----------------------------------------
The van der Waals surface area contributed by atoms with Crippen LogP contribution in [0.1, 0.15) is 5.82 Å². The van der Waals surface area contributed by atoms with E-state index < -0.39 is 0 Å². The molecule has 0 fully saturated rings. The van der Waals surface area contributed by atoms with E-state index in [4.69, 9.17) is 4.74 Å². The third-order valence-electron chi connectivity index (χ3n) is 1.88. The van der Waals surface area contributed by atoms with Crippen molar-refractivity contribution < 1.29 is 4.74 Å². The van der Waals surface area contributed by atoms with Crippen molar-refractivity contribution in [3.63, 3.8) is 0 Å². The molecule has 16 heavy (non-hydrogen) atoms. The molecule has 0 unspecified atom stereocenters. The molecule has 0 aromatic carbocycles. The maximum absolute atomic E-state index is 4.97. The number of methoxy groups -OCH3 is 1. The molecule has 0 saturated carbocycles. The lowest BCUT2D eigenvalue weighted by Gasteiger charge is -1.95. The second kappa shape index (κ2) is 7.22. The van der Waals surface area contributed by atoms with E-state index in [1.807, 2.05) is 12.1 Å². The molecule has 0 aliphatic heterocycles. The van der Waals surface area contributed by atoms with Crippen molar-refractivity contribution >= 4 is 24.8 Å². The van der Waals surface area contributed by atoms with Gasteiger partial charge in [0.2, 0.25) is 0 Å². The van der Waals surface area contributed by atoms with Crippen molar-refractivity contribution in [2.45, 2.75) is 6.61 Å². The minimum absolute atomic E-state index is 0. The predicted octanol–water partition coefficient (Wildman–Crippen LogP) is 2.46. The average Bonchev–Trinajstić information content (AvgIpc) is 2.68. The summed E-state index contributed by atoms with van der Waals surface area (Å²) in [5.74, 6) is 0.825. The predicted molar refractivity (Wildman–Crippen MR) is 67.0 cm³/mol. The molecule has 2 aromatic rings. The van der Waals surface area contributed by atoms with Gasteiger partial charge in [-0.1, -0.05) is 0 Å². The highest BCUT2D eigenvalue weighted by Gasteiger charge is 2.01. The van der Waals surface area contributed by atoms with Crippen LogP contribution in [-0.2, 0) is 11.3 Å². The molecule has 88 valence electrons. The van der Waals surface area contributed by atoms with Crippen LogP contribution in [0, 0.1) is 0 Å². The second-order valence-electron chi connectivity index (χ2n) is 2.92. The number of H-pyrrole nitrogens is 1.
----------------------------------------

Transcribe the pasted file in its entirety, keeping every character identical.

The van der Waals surface area contributed by atoms with Crippen LogP contribution in [0.1, 0.15) is 5.82 Å². The van der Waals surface area contributed by atoms with E-state index < -0.39 is 0 Å². The molecule has 0 fully saturated rings. The van der Waals surface area contributed by atoms with E-state index in [4.69, 9.17) is 4.74 Å². The third-order valence-electron chi connectivity index (χ3n) is 1.88. The van der Waals surface area contributed by atoms with Crippen molar-refractivity contribution < 1.29 is 4.74 Å². The van der Waals surface area contributed by atoms with Crippen molar-refractivity contribution in [3.63, 3.8) is 0 Å². The molecule has 16 heavy (non-hydrogen) atoms. The molecule has 0 unspecified atom stereocenters. The molecule has 0 aromatic carbocycles. The maximum absolute atomic E-state index is 4.97. The number of methoxy groups -OCH3 is 1. The molecule has 0 saturated carbocycles. The lowest BCUT2D eigenvalue weighted by Gasteiger charge is -1.95. The second kappa shape index (κ2) is 7.22. The van der Waals surface area contributed by atoms with E-state index in [1.807, 2.05) is 12.1 Å². The molecule has 0 aliphatic heterocycles. The van der Waals surface area contributed by atoms with Crippen molar-refractivity contribution >= 4 is 24.8 Å². The van der Waals surface area contributed by atoms with Gasteiger partial charge in [0.2, 0.25) is 0 Å². The van der Waals surface area contributed by atoms with Crippen molar-refractivity contribution in [2.45, 2.75) is 6.61 Å². The minimum absolute atomic E-state index is 0. The predicted octanol–water partition coefficient (Wildman–Crippen LogP) is 2.46. The average Bonchev–Trinajstić information content (AvgIpc) is 2.68. The summed E-state index contributed by atoms with van der Waals surface area (Å²) in [5.74, 6) is 0.825. The predicted molar refractivity (Wildman–Crippen MR) is 67.0 cm³/mol. The molecule has 2 aromatic rings. The van der Waals surface area contributed by atoms with Gasteiger partial charge in [-0.1, -0.05) is 0 Å². The highest BCUT2D eigenvalue weighted by Gasteiger charge is 2.01. The van der Waals surface area contributed by atoms with Crippen LogP contribution in [-0.2, 0) is 11.3 Å². The molecule has 88 valence electrons. The van der Waals surface area contributed by atoms with Crippen LogP contribution in [0, 0.1) is 0 Å². The second-order valence-electron chi connectivity index (χ2n) is 2.92. The number of H-pyrrole nitrogens is 1.